BEAUTY AND THE BEAST at the Watford Palace Theatre
“a marvellous show, and a wonderful way to spend an evening!”
Watford’s fantastically festive and chaotically camp pantomime is a Christmas extravaganza!
The first thing to note, which I don’t tend to mention in reviews, but I think is noteworthy on this occasion, is that every single member of staff at Watford Palace Theatre is delightful. From the box office team welcoming me into the building, to the usher who walked me right to my seat, to the hard-working bar staff dealing with a busy interval with smiles on their faces. There was a lovely air of excitement throughout the theatre, and it really added to the pleasant festive atmosphere.
The story (Andrew Pollard) is a unique twist on the traditional tale as old as time. It is set at the Rose Rouge, the finest theatre in Paris, but an up and coming singer falls foul of a dastardly magician’s devilish plot, and only true love can save him!
The riotous script was everything you want from a pantomime. It was a perfect mix of groan-worthy, predictable panto jokes alongside some genuinely hilarious, unexpected moments, with a hefty dose of slapstick, toilet humour and double entendres that go straight over children’s heads, but had the adults roaring with laughter.
The hand painted set (designed by Cleo Pettitt) was impressive, and the lighting (Jamie Platt) gave it some extra razzle dazzle, which added to the spectacle. The lighting throughout was superb – great effects, clever mood lighting, and I always appreciate a good glitter ball!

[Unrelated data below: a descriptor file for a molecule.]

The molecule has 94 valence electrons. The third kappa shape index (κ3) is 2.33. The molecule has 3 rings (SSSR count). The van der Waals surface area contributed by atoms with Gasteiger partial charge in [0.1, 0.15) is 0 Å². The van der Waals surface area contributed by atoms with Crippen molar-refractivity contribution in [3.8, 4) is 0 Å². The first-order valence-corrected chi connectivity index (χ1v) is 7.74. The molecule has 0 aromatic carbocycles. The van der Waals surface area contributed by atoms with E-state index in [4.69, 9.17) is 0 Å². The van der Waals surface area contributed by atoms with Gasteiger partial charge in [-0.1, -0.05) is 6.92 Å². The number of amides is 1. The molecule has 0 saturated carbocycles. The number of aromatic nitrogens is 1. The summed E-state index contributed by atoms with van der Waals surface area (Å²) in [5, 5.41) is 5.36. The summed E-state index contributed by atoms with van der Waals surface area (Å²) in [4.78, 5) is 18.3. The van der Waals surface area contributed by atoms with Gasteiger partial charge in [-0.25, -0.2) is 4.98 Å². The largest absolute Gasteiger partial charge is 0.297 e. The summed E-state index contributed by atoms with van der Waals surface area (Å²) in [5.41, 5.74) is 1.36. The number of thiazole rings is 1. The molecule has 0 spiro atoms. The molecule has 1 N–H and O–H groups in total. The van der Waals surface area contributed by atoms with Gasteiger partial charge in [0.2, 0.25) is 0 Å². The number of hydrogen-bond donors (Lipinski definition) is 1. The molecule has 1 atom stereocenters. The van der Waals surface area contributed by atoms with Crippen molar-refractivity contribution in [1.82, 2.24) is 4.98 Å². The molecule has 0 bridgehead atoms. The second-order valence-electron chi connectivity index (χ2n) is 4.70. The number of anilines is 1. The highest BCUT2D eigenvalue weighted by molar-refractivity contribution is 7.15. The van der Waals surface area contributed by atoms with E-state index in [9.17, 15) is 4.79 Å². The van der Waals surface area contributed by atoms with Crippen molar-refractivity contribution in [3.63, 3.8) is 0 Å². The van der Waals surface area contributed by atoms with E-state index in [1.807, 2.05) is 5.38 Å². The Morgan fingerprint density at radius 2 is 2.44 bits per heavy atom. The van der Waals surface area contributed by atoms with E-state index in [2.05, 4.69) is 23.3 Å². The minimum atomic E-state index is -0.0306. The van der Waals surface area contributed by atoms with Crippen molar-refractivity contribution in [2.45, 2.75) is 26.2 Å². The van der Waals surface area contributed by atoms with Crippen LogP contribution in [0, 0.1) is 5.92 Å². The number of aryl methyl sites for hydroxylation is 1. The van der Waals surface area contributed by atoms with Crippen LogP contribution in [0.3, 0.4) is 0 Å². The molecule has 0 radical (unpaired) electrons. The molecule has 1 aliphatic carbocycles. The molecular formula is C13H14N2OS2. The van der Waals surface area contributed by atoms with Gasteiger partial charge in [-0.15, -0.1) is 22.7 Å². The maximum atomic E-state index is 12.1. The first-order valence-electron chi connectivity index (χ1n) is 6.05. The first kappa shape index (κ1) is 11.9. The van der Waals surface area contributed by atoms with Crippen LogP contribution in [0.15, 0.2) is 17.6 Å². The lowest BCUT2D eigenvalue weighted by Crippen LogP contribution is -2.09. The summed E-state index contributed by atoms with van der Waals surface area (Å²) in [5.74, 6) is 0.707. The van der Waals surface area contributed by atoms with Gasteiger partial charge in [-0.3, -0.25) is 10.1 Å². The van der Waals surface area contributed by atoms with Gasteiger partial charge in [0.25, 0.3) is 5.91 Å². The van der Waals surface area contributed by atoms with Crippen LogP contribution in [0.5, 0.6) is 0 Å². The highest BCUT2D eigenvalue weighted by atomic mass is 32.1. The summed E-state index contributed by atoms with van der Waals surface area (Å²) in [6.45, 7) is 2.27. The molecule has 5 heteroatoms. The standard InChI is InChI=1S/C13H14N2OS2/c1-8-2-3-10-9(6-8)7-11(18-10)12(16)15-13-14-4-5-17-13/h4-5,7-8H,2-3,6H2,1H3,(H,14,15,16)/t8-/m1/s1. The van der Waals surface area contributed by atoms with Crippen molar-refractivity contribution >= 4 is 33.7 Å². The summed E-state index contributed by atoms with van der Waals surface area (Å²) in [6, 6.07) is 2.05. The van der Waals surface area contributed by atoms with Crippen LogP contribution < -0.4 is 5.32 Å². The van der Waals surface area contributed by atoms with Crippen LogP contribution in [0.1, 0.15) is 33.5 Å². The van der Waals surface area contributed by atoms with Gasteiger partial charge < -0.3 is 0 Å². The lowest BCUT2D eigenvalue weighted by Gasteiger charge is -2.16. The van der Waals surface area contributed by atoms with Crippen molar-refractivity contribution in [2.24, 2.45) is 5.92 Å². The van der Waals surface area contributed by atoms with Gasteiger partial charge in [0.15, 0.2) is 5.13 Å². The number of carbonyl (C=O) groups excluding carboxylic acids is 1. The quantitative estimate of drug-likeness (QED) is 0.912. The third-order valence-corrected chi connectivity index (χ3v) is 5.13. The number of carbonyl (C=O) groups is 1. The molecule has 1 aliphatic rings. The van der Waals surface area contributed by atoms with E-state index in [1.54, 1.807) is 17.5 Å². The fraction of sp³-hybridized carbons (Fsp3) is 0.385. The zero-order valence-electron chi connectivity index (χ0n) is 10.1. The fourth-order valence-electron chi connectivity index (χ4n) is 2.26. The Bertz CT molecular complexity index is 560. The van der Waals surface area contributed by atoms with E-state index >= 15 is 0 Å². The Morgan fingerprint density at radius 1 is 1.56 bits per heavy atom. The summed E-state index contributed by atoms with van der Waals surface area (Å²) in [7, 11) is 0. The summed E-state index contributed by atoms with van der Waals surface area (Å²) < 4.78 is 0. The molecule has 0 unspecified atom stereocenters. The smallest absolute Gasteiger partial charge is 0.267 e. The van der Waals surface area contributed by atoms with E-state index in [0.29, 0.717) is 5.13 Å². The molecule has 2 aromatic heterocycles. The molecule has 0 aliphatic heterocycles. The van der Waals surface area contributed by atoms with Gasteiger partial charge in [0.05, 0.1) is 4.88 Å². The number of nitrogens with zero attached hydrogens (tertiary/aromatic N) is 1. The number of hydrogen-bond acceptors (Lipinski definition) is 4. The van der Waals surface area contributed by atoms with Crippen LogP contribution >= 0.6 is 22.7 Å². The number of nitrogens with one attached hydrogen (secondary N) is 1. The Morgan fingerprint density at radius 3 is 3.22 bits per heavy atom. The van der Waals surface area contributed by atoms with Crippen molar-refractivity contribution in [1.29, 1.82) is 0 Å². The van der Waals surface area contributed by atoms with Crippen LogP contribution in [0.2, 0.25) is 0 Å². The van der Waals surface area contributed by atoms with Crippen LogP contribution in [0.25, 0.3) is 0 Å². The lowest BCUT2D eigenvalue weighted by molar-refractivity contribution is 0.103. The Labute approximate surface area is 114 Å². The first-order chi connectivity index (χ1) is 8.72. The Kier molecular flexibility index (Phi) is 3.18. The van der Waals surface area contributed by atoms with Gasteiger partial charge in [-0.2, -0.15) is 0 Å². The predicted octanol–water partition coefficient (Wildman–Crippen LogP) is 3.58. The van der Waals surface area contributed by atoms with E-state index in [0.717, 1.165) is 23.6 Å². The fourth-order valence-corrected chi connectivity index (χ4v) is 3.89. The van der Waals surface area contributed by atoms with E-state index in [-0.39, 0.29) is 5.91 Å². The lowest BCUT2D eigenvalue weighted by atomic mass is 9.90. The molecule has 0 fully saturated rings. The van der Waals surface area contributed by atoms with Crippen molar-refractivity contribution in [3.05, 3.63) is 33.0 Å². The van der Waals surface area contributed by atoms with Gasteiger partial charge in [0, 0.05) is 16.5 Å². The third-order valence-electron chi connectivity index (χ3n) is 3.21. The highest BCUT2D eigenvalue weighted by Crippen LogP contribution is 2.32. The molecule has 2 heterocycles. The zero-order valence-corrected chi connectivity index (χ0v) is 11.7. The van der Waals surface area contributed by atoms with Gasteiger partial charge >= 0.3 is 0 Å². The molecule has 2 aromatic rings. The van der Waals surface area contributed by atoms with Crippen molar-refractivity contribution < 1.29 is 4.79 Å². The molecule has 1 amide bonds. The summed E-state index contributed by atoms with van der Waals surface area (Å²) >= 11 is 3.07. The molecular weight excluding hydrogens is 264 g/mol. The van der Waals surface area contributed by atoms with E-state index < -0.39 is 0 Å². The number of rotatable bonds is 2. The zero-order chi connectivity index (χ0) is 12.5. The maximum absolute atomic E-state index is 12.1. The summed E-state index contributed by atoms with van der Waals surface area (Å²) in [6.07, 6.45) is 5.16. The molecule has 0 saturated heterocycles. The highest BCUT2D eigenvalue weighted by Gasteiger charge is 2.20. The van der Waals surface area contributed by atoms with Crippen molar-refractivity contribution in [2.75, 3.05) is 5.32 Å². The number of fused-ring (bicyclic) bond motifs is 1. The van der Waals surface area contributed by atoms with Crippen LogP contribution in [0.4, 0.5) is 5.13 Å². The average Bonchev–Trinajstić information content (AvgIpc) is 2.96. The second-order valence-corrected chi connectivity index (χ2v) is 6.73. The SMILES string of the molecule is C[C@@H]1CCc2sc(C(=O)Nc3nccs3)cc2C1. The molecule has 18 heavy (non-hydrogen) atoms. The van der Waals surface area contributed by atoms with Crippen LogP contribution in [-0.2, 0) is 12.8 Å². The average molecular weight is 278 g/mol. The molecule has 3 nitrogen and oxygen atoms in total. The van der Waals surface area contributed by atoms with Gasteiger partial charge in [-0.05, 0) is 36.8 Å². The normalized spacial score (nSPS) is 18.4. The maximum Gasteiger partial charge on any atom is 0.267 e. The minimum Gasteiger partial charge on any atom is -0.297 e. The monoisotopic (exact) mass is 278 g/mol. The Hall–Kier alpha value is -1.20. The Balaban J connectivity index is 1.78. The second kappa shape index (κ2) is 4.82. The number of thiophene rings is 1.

The costumes (Watford Palace Theatre, Li-Lee Choo and Sarah Ninot) were fabulous, especially Dame Sarah Sew-n-Sew, whose outrageously over the top dresses were a highlight for me. And villain Deja Vu, who, in his sparkly purple number, looked like a mixture of Dick Dastardly and Julian Clary. The performance by Jonathan D Ellis certainly lived up to the camp costume! Energetically playing up to the booing and hissing and “oh no you don’ts” from the audience, Ellis’s performance was excellent from start to finish.
Dame Sarah Sew-n-Sew, played by Terence Frisch in his tenth year as the dame at Watford Palace, was very, very funny. His impeccable comic timing, knowing winks to the audience, and witty improvised moments demonstrated his natural comic ability, complimented by his ten year experience of damehood.
Beauty and the Beast’s only notable downside was the lack of big chorus numbers. The show was a tremendous spectacle, but the song choices let it down a little, especially as all the performers had great singing voices, so it would have been nice to hear them sing together more often. With a cast of only seven people, it was a little bit lacking in “wow” goosebump moments during the songs. There were group numbers at the start of the second act and the finale which were fantastic, though I do think the performers’ beautiful voices could have been put to more use as a group. That said, the band (made up of Ellie Verkerk, Robin Johnson and Red Fielder-Van Kleeff) were absolutely spot on – from transition music at scene changes, to well-timed drum beats at particularly cheesy jokes. And there were some really lovely songs, a gorgeous duet between Belle (Amiyah Goodall) and Beast (Ben Boskovic) was particularly memorable. They both have stunning voices that compliment each other well.
Overall, this was a marvellous show, and a wonderful way to spend an evening!
Reviewed on 11th December 2022
by Suzanne Curley
Photography by Greta Zabulyte
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